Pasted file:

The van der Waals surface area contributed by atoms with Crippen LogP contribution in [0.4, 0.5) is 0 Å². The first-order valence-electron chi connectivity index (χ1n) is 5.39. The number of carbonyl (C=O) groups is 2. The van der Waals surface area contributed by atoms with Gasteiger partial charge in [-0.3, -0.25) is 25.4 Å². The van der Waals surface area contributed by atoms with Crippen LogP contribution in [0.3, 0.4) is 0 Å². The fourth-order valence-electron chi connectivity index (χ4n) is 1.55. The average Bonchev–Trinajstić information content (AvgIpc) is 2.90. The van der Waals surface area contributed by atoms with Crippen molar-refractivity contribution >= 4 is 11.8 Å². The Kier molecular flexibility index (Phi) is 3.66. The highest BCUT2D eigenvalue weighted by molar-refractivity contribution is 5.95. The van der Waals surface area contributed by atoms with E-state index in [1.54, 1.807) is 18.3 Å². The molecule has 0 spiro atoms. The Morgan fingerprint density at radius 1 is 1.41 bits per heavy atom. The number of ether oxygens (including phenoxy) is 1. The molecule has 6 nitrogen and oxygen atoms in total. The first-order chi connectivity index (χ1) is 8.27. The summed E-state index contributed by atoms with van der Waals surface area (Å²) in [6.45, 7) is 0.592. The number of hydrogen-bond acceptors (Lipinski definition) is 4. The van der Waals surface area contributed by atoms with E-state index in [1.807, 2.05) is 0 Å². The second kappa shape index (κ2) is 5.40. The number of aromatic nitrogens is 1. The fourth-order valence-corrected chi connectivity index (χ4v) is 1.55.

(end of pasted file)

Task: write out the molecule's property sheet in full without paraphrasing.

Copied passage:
The van der Waals surface area contributed by atoms with Crippen LogP contribution in [0.4, 0.5) is 0 Å². The first-order valence-electron chi connectivity index (χ1n) is 5.39. The number of carbonyl (C=O) groups is 2. The van der Waals surface area contributed by atoms with Gasteiger partial charge in [-0.3, -0.25) is 25.4 Å². The van der Waals surface area contributed by atoms with Crippen LogP contribution in [0.3, 0.4) is 0 Å². The fourth-order valence-electron chi connectivity index (χ4n) is 1.55. The average Bonchev–Trinajstić information content (AvgIpc) is 2.90. The van der Waals surface area contributed by atoms with Crippen molar-refractivity contribution >= 4 is 11.8 Å². The Kier molecular flexibility index (Phi) is 3.66. The highest BCUT2D eigenvalue weighted by molar-refractivity contribution is 5.95. The van der Waals surface area contributed by atoms with E-state index in [1.54, 1.807) is 18.3 Å². The molecule has 0 spiro atoms. The Morgan fingerprint density at radius 1 is 1.41 bits per heavy atom. The number of ether oxygens (including phenoxy) is 1. The molecule has 6 nitrogen and oxygen atoms in total. The first-order chi connectivity index (χ1) is 8.27. The summed E-state index contributed by atoms with van der Waals surface area (Å²) in [6.45, 7) is 0.592. The number of hydrogen-bond acceptors (Lipinski definition) is 4. The van der Waals surface area contributed by atoms with E-state index in [1.807, 2.05) is 0 Å². The second kappa shape index (κ2) is 5.40. The number of aromatic nitrogens is 1. The fourth-order valence-corrected chi connectivity index (χ4v) is 1.55.